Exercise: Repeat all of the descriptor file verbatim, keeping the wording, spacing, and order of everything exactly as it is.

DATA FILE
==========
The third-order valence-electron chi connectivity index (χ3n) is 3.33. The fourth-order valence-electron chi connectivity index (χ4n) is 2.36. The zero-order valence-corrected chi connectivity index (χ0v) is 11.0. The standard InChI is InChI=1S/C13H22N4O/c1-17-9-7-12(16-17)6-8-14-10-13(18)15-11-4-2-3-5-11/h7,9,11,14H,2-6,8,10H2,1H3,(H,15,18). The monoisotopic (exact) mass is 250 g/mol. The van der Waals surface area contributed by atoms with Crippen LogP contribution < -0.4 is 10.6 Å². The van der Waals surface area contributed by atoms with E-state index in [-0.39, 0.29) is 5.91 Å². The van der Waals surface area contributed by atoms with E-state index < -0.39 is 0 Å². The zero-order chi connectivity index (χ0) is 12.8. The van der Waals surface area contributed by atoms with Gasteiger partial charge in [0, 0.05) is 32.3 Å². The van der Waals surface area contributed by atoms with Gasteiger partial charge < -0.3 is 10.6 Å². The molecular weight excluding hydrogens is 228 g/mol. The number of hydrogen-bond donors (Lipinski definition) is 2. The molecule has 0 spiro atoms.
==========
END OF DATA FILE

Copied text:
The third-order valence-electron chi connectivity index (χ3n) is 3.33. The fourth-order valence-electron chi connectivity index (χ4n) is 2.36. The zero-order valence-corrected chi connectivity index (χ0v) is 11.0. The standard InChI is InChI=1S/C13H22N4O/c1-17-9-7-12(16-17)6-8-14-10-13(18)15-11-4-2-3-5-11/h7,9,11,14H,2-6,8,10H2,1H3,(H,15,18). The monoisotopic (exact) mass is 250 g/mol. The van der Waals surface area contributed by atoms with Crippen LogP contribution < -0.4 is 10.6 Å². The van der Waals surface area contributed by atoms with E-state index in [-0.39, 0.29) is 5.91 Å². The van der Waals surface area contributed by atoms with E-state index < -0.39 is 0 Å². The zero-order chi connectivity index (χ0) is 12.8. The van der Waals surface area contributed by atoms with Gasteiger partial charge in [0, 0.05) is 32.3 Å². The van der Waals surface area contributed by atoms with Gasteiger partial charge < -0.3 is 10.6 Å². The molecular weight excluding hydrogens is 228 g/mol. The number of hydrogen-bond donors (Lipinski definition) is 2. The molecule has 0 spiro atoms.